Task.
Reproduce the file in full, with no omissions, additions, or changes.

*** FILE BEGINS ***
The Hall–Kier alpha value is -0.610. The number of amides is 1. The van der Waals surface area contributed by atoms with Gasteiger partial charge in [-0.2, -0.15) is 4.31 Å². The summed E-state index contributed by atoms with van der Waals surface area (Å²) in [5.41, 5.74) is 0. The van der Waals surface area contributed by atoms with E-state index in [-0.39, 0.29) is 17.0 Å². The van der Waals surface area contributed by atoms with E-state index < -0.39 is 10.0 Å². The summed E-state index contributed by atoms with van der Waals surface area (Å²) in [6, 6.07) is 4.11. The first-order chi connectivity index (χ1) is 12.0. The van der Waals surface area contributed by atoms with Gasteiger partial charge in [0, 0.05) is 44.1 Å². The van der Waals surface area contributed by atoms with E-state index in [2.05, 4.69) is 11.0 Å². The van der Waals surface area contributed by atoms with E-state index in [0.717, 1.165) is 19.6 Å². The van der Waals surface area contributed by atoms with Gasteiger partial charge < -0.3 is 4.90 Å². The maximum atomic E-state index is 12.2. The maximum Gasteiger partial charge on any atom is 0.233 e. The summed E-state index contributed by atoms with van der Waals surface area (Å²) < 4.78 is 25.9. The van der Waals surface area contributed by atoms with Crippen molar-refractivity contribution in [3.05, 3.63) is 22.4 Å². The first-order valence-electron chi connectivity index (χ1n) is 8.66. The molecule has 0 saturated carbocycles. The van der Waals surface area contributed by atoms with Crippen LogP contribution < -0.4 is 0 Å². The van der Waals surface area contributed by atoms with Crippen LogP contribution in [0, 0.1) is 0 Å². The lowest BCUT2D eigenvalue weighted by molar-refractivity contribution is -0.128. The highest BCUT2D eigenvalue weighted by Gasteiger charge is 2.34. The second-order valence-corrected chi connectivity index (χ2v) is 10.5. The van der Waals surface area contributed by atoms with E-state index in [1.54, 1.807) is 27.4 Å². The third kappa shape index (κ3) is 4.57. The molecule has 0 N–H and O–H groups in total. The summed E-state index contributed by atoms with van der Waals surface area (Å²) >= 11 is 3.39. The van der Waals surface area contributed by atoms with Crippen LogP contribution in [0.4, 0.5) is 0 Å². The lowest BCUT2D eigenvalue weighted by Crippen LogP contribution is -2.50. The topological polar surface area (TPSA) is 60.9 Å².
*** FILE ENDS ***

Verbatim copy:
The Hall–Kier alpha value is -0.610. The number of amides is 1. The van der Waals surface area contributed by atoms with Gasteiger partial charge in [-0.2, -0.15) is 4.31 Å². The summed E-state index contributed by atoms with van der Waals surface area (Å²) in [5.41, 5.74) is 0. The van der Waals surface area contributed by atoms with E-state index in [-0.39, 0.29) is 17.0 Å². The van der Waals surface area contributed by atoms with E-state index < -0.39 is 10.0 Å². The summed E-state index contributed by atoms with van der Waals surface area (Å²) in [6, 6.07) is 4.11. The first-order chi connectivity index (χ1) is 12.0. The van der Waals surface area contributed by atoms with Gasteiger partial charge in [0, 0.05) is 44.1 Å². The van der Waals surface area contributed by atoms with E-state index in [2.05, 4.69) is 11.0 Å². The van der Waals surface area contributed by atoms with E-state index in [0.717, 1.165) is 19.6 Å². The van der Waals surface area contributed by atoms with Gasteiger partial charge < -0.3 is 4.90 Å². The maximum atomic E-state index is 12.2. The maximum Gasteiger partial charge on any atom is 0.233 e. The summed E-state index contributed by atoms with van der Waals surface area (Å²) < 4.78 is 25.9. The van der Waals surface area contributed by atoms with Crippen molar-refractivity contribution in [3.05, 3.63) is 22.4 Å². The first-order valence-electron chi connectivity index (χ1n) is 8.66. The molecule has 0 saturated carbocycles. The van der Waals surface area contributed by atoms with Crippen LogP contribution < -0.4 is 0 Å². The van der Waals surface area contributed by atoms with Crippen LogP contribution in [0, 0.1) is 0 Å². The lowest BCUT2D eigenvalue weighted by molar-refractivity contribution is -0.128. The highest BCUT2D eigenvalue weighted by Gasteiger charge is 2.34. The second-order valence-corrected chi connectivity index (χ2v) is 10.5. The van der Waals surface area contributed by atoms with E-state index in [1.54, 1.807) is 27.4 Å². The third kappa shape index (κ3) is 4.57. The molecule has 0 N–H and O–H groups in total. The summed E-state index contributed by atoms with van der Waals surface area (Å²) >= 11 is 3.39. The van der Waals surface area contributed by atoms with Crippen LogP contribution in [0.4, 0.5) is 0 Å². The lowest BCUT2D eigenvalue weighted by Crippen LogP contribution is -2.50. The topological polar surface area (TPSA) is 60.9 Å².